excessive subjectivity appears as a formal logical structural moment in which particularity and universality, by equating form and content [here Finkelde draws on Hegel's work][3], decide from which dispositional viewpoint the subject (yet also a collective, a community of disciples, a church, a sect) looks at her life-world and thus provokes new judgments with unexpectable consequences (227).

In Finkelde's opinion, Lacan's theory shows that persons who are embedded in various kinds of inferentialist standards of justification can escape their embeddedness through the force of the Real. He believes that this has the potential "to stretch the existing virtualities across ever-new horizons of meaning and to always vitalize the body of politic anew" (154). Hence, the Real, which, Finkelde thinks, Hegel and Kant associate with the unruly forces of desire, excess or mania, becomes with Lacan instead what "breaks into the political space as the exposure of the limits of meaning through an insatiable desire" (158) and can lead to desirable change.

The power of the Real can, however, for Finkelde, not merely lead to such change; it can also become a destructive force causing pathologies and neuroses, not only within and among persons, but also within and among societies. This happens, he says, when subjects try to control the power of the Real through the supposed stability of the symbolic structure of language and culture -- the Big Other. The Real cannot, however, be controlled, according to Finkelde. It breaks through the Big Other and can do so constructively; and when that happens, it makes change not merely possible but also desirable.

How, then, is desirable change possible? Finkelde's original solution is that it is made possible through excessive subjectivity and its apostles. He argues that desirable change requires more than deeds associated with excessive subjectivity. It also demands an "authority that does not dissolve into immanence" (232), and a teaching that leads to something new, because of its "cognitive resistances and incommensurabilities" (232). Hence, it is the combination of deeds, personality and teaching that leads to something new and constructive, or so it seems. Finkelde's original resolution as to how desirable change comes about raises, however, some concerns.

First, it is surprising that Finkelde discusses women such as Rosa Parks and Antigone as representatives of excessive subjectivity, and men in relation to excessive subjectivity and its apostles.[4] He talks, for example, about men such as Sigmund Freud, Karl Marx, Jacques Lacan and Vladimir Lenin as "apostles", and about Martin Luther as being favorable in the context of apostles. Does this suggest that only women can be representatives of excessive subjectivity, and that only men can represent both excessive subjectivity and its apostles? What about Hannah Arendt, Grace Hopper, Hellen Keller, Ada Lovelace, Toni Morrison and Simone Weil? Do not they or other women whose personality and work highlighted something new and constructive count as representatives of excessive subjectivity and its apostles? It would have been of interest if Finkelde had addressed such issues with regard to his theory of excessive subjectivity.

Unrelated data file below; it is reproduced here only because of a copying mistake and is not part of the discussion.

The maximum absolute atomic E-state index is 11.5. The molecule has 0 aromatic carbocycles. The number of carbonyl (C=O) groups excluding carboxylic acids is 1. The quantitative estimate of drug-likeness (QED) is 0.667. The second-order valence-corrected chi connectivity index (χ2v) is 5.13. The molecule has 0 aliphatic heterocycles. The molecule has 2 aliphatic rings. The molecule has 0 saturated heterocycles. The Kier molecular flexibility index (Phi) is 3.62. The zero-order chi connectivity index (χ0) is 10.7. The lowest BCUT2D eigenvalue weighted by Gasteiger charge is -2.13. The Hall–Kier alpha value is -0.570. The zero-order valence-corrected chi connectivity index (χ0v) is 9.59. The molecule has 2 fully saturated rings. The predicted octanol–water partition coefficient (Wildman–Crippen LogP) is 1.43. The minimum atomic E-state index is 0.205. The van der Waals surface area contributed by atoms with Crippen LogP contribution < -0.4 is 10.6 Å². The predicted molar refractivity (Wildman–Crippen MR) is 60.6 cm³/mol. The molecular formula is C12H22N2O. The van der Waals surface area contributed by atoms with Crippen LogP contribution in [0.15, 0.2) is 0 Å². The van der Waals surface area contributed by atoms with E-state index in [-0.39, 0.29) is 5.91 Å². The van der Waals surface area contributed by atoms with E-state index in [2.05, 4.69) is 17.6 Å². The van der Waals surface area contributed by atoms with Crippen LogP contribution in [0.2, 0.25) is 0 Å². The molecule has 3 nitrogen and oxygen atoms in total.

Second, Finkelde could also have discussed whether the work of representatives of both excessive subjectivity and its apostles only brings about constructive change, or whether it can lead to destructive effects. This could have shed some light on the (possible) complexity of giving birth to desirable change. I think here of the work of Martin Luther, and in particular his book On the Jews and Their Lies (1971). The anti-Semitism expressed in this book and the use of its anti-Semitic views led to disastrous effects for Jews. Their books were burnt, their synagogues were destroyed and many of them badly treated and even killed because of the views expressed in that book. Finkelde could have discussed this tragic issue too, which shows that the work of the apostles of excessive subjectivity does not give birth only to desirable change for all concerned.

Third, Finkelde could have presented a more thorough discussion of Kant's work, in particular of his Metaphysics of Morals and Critique of the Power of Judgment. Such a discussion would probably show that Kant and Finkelde would not necessarily disagree. Kant distinguishes, for example, in his Metaphysics of Morals between perfect and imperfect duties. Perfect duties require specific actions while imperfect ones require the setting of an end, but there is latitude with regard to the actions one should take in relation to the imperfect duties of perfecting oneself and making the other happy. People can therefore perform different actions in relation to such duties. Thus, Finkelde can be said to be in agreement with Kant about the idea that one cannot know with certainty which actions to perform and that there is latitude when it comes to the actions to perform with regard to imperfect duties.